Another way in which poetry, in particular, may render surroundings concrete is by drawing attention to the most fundamental of all literary surroundings: the letters on the white page. In the five movements, which make up Swedish writer Anna Hallberg’s (b. 1975) Colosseum Kolosseum (2010), the mode of the poem varies considerably, as does the degree of syntactic completeness and semantic intelligibility. Hallberg’s words fluctuate between sound and meaning like Juul’s voices emerged and waned in an atmospheric crackling. At points, they are stabilised by being in syntactically and semantically controlled environments, at other points, this order is dissolved in favour of timbric, rhythmic and, not least, graphic environments guaranteeing a musical stability. Not just people, emotions, and bodies, but also words are by definition surrounded. With graphic clarity, Hallberg shows that a poem is not an autonomous entity with clear boundaries via-à-vis the white page, a poem is in constant exchange with the page. It is a poetic ecology. This applies in the first movement’s description of a digestive process, the steak that is consumed and ends as faeces, and it applies in the middle movement, its interweaving of the Colosseum and a Swedish psychiatric hospital. Like the poem, these are both “an environment composed of details”, in which “the demarcation of space holds the world together”, but the madness is also centred in the eye of the arena: “The space ruptures and ruptures and/ is drawn into the Colosseum”. Everything – words included – takes part in a process of dissolution and composition. The poem ends with the wondering thought “If every microsecond could stand still./ Relationship-less”, concluding that the idea is simply yet another way in which to be surrounded: “Slip back into a womb that is empty./ A blister in the universe”.
This examination of what it means to be surrounded could hardly end with a more female space. We are, from the outset and by definition, surrounded. Surrounded by Lindstrøm’s snow and silence, by Liksom’s silent objects, by the garden, the others, and the sentences in Hesselholdt, by atmospheric crackling in Juul, and in Hallberg, the words are surrounded by the unsettled white page. And that is not all. We enter into an exchange with that which surrounds us. If there is anything particularly female about this, it is perhaps that emotions cannot be separated from the space in which they are at work. That is the very definition of atmosphere. Gernot Böhme’s ecstasy of things with its outward effects. Our notion of ‘the Nordic’ is recognisable in the atmospheres formed by silence and speech, light and dark, concealment and madness, closed rooms and wide expanses. The literary surroundings that do not comply with this notion – perhaps coincidentally the Danish – may reasonably be seen as a critique of the notion of a particular Nordic mood. (Gernot Böhme: Atmosphäre. Essays zur neuen Ästhetik. Suhrkamp, 1995)
It is tempting to suggest that the theme and the combination of the four contrasts – silence and speech, light and dark, concealment and madness, closed rooms and wide expanses – is prototypically Nordic. Silence, for example. Lindstrøm puts silence at the heart of her book. It follows a logic that Susan Sontag has analysed in her essay, “The Aesthetics of Silence”. Silence is always relative. A book cannot be silent. It consists, after all, of words. Silence is also always dialectical. In Lindstrøm’s case, silence is articulated with the purpose of letting the silence of the book overrun the speech of its narrator. At the same time, the woman’s and the man’s paths cross, given that she goes from silence to speech and he goes from wanting to speak to potential dementia. The dialectics are also at work in Liksom. The silent young Finnish woman finds a language through the Russian man’s speech but it is a language, which overruns itself in the silence of things. Silence is not in itself female but gender is employed in order to evoke the particular silence of each book. Nor is silence in itself Nordic but it assumes its tones from climatic and cultural characteristics and stereotypes such as snow, darkness, and silence.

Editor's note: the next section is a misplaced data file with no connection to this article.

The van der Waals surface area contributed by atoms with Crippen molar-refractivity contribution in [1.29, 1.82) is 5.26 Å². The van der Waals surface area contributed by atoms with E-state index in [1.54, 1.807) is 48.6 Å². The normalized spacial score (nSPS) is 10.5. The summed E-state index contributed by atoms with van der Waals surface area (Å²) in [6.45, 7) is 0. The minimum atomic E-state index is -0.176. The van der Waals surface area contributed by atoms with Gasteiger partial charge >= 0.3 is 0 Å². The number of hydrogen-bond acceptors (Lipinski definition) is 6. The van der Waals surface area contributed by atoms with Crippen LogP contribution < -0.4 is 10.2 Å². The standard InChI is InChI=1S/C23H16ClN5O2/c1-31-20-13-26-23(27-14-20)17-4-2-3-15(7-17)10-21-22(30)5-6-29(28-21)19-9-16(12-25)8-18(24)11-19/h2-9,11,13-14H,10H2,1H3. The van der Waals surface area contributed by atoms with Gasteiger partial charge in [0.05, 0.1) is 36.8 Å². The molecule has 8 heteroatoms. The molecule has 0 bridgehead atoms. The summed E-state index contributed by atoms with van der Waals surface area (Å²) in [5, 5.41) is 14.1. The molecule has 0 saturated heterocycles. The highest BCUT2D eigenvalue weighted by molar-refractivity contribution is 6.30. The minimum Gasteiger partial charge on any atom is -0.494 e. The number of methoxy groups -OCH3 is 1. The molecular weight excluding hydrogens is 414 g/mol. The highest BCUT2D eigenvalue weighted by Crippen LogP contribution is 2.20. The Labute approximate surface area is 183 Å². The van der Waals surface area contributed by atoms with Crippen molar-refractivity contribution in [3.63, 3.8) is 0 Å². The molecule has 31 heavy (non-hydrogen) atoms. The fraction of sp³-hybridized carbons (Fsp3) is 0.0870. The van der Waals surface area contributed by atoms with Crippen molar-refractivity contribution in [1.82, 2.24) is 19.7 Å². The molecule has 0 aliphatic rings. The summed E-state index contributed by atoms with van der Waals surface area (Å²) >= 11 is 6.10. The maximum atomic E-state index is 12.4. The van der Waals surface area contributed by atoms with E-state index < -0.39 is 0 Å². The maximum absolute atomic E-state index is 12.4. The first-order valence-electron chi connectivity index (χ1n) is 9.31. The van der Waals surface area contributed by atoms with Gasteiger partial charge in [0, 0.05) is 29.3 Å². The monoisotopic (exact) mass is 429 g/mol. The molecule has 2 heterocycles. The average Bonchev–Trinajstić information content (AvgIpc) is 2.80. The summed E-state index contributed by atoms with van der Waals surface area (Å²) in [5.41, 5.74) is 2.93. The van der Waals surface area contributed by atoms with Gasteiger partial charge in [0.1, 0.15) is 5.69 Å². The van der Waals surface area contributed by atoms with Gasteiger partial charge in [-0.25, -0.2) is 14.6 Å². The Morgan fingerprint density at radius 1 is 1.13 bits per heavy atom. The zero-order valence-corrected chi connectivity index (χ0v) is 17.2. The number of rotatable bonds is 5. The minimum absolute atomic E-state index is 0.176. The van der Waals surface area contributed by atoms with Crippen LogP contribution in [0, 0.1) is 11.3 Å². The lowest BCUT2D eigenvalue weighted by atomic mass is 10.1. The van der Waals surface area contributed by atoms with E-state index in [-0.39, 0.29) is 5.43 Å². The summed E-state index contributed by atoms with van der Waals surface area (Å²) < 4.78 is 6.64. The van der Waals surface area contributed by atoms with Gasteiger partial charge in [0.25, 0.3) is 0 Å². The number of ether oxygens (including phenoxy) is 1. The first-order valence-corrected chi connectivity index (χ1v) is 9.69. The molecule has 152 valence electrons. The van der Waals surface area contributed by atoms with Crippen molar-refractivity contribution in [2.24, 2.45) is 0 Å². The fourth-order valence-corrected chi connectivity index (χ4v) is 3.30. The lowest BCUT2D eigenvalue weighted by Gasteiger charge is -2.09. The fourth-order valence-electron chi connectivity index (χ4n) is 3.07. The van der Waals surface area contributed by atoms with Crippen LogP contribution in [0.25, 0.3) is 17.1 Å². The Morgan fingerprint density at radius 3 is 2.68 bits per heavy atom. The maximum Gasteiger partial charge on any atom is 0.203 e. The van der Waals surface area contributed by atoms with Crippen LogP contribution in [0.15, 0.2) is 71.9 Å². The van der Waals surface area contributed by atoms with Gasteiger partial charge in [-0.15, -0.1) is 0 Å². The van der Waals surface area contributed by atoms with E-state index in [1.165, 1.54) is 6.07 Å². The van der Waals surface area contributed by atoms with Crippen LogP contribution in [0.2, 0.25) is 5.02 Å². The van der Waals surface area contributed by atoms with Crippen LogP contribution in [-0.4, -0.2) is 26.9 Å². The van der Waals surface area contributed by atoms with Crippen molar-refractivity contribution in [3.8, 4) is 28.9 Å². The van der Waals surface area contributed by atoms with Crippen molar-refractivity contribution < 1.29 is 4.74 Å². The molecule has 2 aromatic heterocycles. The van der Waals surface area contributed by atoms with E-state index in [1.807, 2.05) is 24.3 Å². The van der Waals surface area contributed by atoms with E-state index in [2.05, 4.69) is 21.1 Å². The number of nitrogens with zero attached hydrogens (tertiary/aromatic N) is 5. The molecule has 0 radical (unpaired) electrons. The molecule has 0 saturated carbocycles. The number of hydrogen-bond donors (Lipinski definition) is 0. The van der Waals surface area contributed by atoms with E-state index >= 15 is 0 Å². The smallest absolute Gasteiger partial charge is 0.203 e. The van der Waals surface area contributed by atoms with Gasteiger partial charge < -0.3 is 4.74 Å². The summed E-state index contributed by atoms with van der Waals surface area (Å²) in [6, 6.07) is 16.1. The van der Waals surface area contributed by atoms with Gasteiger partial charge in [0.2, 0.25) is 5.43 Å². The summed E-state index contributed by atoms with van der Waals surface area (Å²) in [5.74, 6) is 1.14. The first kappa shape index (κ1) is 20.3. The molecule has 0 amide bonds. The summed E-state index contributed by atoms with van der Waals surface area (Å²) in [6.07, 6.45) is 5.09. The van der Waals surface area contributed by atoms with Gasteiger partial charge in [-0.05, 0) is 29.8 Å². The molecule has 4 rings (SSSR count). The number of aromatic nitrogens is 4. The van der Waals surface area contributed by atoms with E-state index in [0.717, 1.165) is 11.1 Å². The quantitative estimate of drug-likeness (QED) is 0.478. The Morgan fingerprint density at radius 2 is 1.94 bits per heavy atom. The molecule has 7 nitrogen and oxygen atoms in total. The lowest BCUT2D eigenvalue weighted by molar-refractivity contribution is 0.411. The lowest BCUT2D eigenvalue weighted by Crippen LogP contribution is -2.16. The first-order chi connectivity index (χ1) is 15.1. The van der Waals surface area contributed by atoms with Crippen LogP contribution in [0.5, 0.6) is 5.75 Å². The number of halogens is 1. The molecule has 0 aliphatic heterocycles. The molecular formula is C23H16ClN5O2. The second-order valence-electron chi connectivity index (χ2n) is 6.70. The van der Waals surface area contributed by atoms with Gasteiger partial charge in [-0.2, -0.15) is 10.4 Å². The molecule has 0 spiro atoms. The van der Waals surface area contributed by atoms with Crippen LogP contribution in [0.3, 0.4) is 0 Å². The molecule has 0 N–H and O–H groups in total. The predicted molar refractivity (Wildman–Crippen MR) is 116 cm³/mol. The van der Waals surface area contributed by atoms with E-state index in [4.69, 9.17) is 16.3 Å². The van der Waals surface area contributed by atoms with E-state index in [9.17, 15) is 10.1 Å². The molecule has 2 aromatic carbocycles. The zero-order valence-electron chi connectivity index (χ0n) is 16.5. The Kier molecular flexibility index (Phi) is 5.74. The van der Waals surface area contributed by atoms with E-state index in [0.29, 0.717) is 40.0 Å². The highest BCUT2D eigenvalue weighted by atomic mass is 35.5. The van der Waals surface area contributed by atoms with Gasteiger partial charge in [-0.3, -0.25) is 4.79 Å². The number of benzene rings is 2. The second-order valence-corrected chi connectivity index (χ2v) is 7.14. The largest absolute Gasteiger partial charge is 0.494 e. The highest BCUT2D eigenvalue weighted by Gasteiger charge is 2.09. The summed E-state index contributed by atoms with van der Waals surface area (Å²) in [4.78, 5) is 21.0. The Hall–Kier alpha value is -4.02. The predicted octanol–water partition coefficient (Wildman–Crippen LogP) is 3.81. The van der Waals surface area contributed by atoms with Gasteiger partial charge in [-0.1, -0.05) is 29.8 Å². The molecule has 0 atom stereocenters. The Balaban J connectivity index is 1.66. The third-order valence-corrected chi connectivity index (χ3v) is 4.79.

The female and the Nordic aspect may be considered as discourses, flexible historical agendas worked into the texts. It is not particularly silent in Hesselholdt’s work, her books are far from the Nordic prototype to which Lindstrøm is probably the closest. However, all the books share the sense of being surrounded, they expand and qualify our sense of the ecstatic spaces we inhabit. All the books elaborate on the mission statement penned by Virginia Woolf in 1929, in her small garden studio at Monk’s House in Sussex, i.e. that all women writers must have a room of their own.
- Kristín Marja Baldursdóttir: Karlsvagninn. Mál og menning, 2009.
- Johanna Boholm: Bygdebok. Ellips förlag, 2013
- Anna Hallberg: Colosseum, Kolosseum. Albert Bonniers Förlag, 2010
- Christina Hesselholdt: Camilla and the horse. Rosinante, 2008
- Christina Hesselholdt: Camilla – og resten af selskabet. Rosinante, 2010
- Christina Hesselholdt: Selskabet gør op. Rosinante, 2012
- Christina Hesselholdt: Agterudsejlet. Rosinante, 2014
- Pia Juul: Radioteateret. Vi sender: Koblenz. Tiderne Skifter, 2010
- Benedicte Meyer Kroneberg: Ingen skal høre hvor stille det er. Cappelen Damm, 2010
- Rosa Liksom: Hytti nro 6. WSOY, 2011. Compartment No. 6, Serpent’s Tail, 2014
- Merethe Lindstrøm: Dager i stillhetens historie. Aschehoug & Co., 2011. Days in the History of Silence, Other Press, 2011
- Gernot Böhme: Atmosphäre. Essays zur neuen Ästhetik. Suhrkamp, 1995
- Bruno Latour: Ting. Hvorfor er dampen gået af kritikken? Fra kendsgerninger til anliggender. Kunstakademiets Arkitektskole, 2007
- Susan Sontag: ”The Aesthetics of Silence” (2006). (10.06.2015)